While the stock markets are extensively covered in the print as well as on television and internet, the bond markets rarely get any coverage. Most of times such thing would happen if the market for the bonds itself is not large. However that is not the case. You will be surprised to know that the bond markets in most economies of the world are as large as stock markets and in fact many times larger in a number of countries. So how is it that not many talk about it or its not well covered. It is simple because of the following factors: a) It is more complicated to understand compared to stocks b) Stakes are very high even in a minimum denomination transaction making it very risky for small investors c) The risks and returns are exponential in nature much in the same way as in case of derivatives d) It is less understood, used mostly by bankers, institutional investors and other very large financial agencies. To start with, let us define Bond first. The dictionary meaning is a promise or a commitment. Therefore when a company or an institution issues a bond, it thereby agrees to commit to all the terms of the bond. The bond typically requires the investor to deposit certain amount of money with the bond issuer in return for the promise which invariably includes return of the capital after a stipulated time and payment of interest at regular intervals till the end of the bond tenure. A little variation in it is that in place of interest being paid regularly the company can offer to pay a lump sum amount along with the capital at the end of the tenure. Now the two options that I gave you are like plain vanilla ice cream in the world of bonds. There are hundreds of variations and business models within the sphere of bonds that make them a little complicated for most of us. But I will try to unravel the secrets in a phased and slow manner so that we all can understand them. Now the bigger the company issuing the bonds, more reliable and trustworthy it will be and less returns they will be offering since they will be having many takers even at lower returns. However smaller companies with relatively lesser proven records will need to offer higher interest rates to attract adequate investors. For investors, the risk is increased or reduced two times over. In a bigger company, not only is the company more stable, lower returns ensure the company will be in a relatively better position to honour or repay the bond commitments.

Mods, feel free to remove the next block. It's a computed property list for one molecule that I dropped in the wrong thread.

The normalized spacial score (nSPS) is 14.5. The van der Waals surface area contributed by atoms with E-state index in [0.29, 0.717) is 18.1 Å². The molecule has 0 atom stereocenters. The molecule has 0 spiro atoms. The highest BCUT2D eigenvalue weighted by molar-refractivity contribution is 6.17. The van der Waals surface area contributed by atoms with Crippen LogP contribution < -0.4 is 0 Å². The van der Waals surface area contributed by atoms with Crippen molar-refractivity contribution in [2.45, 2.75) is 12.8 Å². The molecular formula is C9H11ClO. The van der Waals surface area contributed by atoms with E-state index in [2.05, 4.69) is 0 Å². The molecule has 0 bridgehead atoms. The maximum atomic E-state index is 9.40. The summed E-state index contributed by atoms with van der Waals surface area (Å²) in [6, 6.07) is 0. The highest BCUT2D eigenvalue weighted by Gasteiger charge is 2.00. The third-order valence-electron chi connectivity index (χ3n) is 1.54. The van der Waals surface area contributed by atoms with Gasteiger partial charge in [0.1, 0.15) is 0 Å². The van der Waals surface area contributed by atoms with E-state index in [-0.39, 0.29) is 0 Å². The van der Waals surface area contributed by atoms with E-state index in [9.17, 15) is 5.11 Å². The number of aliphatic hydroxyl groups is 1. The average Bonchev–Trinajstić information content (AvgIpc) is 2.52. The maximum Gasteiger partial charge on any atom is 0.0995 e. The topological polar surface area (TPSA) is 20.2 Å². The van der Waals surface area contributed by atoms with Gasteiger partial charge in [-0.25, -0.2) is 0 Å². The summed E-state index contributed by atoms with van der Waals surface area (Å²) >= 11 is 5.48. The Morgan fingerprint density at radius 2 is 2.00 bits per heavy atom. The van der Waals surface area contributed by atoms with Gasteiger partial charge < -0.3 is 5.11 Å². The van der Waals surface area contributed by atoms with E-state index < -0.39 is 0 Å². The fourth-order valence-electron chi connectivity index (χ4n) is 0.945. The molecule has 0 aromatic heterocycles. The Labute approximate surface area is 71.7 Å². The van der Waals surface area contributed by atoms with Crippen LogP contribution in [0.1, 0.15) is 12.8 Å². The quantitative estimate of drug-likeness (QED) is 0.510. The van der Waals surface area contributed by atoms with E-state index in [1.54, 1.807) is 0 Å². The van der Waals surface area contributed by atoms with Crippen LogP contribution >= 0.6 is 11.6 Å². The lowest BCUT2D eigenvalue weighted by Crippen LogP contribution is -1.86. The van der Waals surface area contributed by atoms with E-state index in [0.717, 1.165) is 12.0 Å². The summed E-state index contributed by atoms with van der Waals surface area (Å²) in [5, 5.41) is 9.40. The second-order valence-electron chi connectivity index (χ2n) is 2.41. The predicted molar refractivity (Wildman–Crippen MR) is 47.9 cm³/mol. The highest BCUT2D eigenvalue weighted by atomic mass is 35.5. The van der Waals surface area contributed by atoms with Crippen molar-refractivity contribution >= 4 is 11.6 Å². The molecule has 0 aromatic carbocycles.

The investors therefore need to invest in a company depending upon their risk appetite and their assessment of the company. The advertisements that you see of various companies asking general public to invest in the 1/2/5 year deposit schemes are nothing but company bonds. Technically these bonds post issuance and till the maturity can be traded on bourses much in the same way as stocks. But practically there is very little interest in company bonds in the bond trade markets where players prefer to trade only on sovereign bonds Sovereign bonds are bonds that are issued by the government of the country and hence are considered the safest bonds. Since it is always possible for the largest of companies to go bankrupt but rarely does it happen that an entire nation is defaulting or tending to default. The safety and stability of these bonds make them ideal for trading on bond bourses. I will be covering more on the sovereign bonds and bond trading in my subsequent blogs. Keep reading. I am sure that at the end of the series, you will be in a position to take a lecture on bonds even for the IIM graduates!